Our process sounds quite similar to those mentioned above. I am a member of 3 person digital marketing/comm team (all FTEs), but I am the only person charged with managing social media, my colleagues are resources/back ups as needed. At this time, we only have accounts for our main entities (Hospitals, Physician Group, College of Nursing/Medical Science, Medical Equipment corp. and HR recruitment). Our approval process sounds very similar to @rplattmmc for new accounts. We educate the departments/individuals on the time/training commitment, try to get them to narrow their goals and usually encourage them to start with providing content to our main accounts. We honestly have not had anyone take the conversation further than that since my role was created. If someone does pursue past this point, we require them to write a proposal that is reviewed by the marketing arm of our corporate leadership council and would ultimately be approved by the entire CLC. We do not try to dictate what providers can/cannot maintain their own professional accounts. If they choose to pursue that, we feel it's their own professional brand to own and we'll be a resource and require disclaimers about their affiliation with our organization. Departments are a different story. It has to be a pretty compelling reason, well-thought out goals and processes. Usually a conversation and opening our main channels to them is enough to meet their objectives.
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Sep 4, 2019 · Excluding Audiences on Facebook - OB/Pregnancy-Related in Give & Get Advice
Great question, and definitely following along. I don't have any similar experience, but I can see other applications for any creative solutions folks have. Cancer Center immediately comes to mind as well. Interested to see what the MCSMN can come up with on this!
Agree with all of the above. For us, Sprout has been the best fit. I find it more intuitive and like the way it links to my accounts. There are definitely features I would like (the tag report isn't as robust as I would like to be able to do service line focused reports for example). I would love to have Sprinklr, but it' snot something I can justify the cost for. I personally just did not like the way Hootsuite and Buffer worked and prefer Sprout as I am pulling in more individuals throughout the organization to help manage our accounts. Would be happy to talk more if you have specific questions on the platform.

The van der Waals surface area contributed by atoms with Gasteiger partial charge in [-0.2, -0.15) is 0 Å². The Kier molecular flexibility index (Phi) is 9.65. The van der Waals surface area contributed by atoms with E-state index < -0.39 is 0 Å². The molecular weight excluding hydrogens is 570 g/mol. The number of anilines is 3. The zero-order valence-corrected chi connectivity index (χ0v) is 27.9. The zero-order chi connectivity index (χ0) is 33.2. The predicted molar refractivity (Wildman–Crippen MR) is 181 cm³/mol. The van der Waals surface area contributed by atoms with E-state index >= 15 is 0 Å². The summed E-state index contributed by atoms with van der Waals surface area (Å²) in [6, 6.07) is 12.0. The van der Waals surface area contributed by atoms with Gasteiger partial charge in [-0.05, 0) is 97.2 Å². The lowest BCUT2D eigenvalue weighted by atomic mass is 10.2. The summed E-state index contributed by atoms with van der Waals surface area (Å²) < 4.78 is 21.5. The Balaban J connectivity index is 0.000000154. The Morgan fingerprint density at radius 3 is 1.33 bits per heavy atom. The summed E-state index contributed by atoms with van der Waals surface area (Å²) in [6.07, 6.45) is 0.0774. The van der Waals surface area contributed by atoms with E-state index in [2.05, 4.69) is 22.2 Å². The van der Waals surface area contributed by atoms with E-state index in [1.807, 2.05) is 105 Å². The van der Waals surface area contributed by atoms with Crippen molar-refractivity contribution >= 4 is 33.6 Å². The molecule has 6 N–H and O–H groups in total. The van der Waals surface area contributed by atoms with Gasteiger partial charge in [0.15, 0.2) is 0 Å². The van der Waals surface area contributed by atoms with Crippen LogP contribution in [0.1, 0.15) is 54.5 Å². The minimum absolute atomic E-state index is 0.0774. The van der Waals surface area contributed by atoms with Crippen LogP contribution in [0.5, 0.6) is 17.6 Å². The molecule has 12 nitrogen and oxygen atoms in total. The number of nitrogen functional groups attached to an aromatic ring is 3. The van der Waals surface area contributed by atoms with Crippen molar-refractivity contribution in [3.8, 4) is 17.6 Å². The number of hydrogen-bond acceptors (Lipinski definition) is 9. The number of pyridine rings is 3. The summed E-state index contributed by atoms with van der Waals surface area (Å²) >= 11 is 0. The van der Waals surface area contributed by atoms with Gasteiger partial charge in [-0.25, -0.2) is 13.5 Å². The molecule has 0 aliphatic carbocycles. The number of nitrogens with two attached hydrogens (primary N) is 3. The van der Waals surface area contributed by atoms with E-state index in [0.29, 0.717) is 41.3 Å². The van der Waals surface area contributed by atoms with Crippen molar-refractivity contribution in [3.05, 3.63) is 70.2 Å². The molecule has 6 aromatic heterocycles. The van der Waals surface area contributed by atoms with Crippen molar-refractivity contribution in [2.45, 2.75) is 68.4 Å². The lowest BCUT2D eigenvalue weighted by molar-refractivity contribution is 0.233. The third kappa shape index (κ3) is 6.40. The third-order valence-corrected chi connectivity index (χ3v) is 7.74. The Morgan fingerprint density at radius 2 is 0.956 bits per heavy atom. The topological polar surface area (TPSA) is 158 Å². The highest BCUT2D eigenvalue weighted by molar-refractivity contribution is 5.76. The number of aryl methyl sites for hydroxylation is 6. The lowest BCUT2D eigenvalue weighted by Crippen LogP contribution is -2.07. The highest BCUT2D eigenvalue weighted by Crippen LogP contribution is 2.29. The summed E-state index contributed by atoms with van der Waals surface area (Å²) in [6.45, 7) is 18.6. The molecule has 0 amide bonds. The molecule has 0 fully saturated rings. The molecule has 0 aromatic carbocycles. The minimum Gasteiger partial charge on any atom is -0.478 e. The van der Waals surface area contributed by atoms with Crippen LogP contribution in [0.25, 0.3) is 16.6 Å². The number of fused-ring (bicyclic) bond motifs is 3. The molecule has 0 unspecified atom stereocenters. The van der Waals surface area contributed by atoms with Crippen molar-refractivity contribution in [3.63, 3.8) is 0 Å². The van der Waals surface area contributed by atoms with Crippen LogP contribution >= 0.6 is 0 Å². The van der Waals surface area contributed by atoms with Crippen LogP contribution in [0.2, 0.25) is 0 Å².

Curious to hear everyone's feedback. We do not use an Instagram growth tool specifically. But we do use Sprout Social for management. Our region is fairly small and we're not searching for a national brand. Curious to hear about tools like this and the quality of the follower for your brand goals.
I think we are all in the same boat! Our approach is that the department leaders are responsible for their own celebrations and recognition weeks/days. Our Health System offers a small budget for recognition and if the department leaders chose to, they can reach out to us in Marketing/Communication and we will coordinate appropriate internal/external recognition tactics. We encourage them to plan ahead so that we can be effective, but it doesn't always happen. However, having the ownership be on them is really the best way to go. There recognition days/weeks for everyone, and we found it just too difficult to be in charge of making sure everyone is celebrated through those. Also, sometimes they don't feel strongly enough identify their own recognition events, that's totally fine, but we don't get good content if they aren't invested in it.And, if they want to take advantage of the opportunity to highlight their professions, we do all we can to help facilitate that. We have a policy on this topic on our employee intranet and revisit it often with our leaders to remind them of the process to access the funds and reach out to our team for assistance. Hope that helps!
Jan 31, 2019 · What would you like to learn at our next annual conference? in Give & Get Advice
I second virtually all of @moniquet 's suggestions!
I would really like to hear about how other organizations handle/track/respond to complaints that come in via social channels (and elsewhere on the web). There's been some good conversation on the topic on here recently, would be great to learn best practices.
Jan 2, 2019 · Social Response & Patient Experience Collaboration in Give & Get Advice
We have never had someone be upset that we have reached out to them as a result of addressing a private post.
What we usually tell the service line leader is that the information we received about the issue came in confidentially and we need to be discreet in the way we follow up on it. I.E. if the patient is still with us in house, just go round and ask probing questions rather than outing the fact that a connection of theirs on social media shared their post.
The concern came up that a less-than-savvy or new leader might mishandle that confidential/private part and say, "A friend of yours on Facebook shared your concern…" that could potentially lead to a privacy debate.
I'm not sure I feel anyone should expect that level of privacy on social media (I preach this to our staff regularly, treat it as if anyone can see it regardless of your privacy settings). However, I very much understand that someone could feel violated and it's a murky area.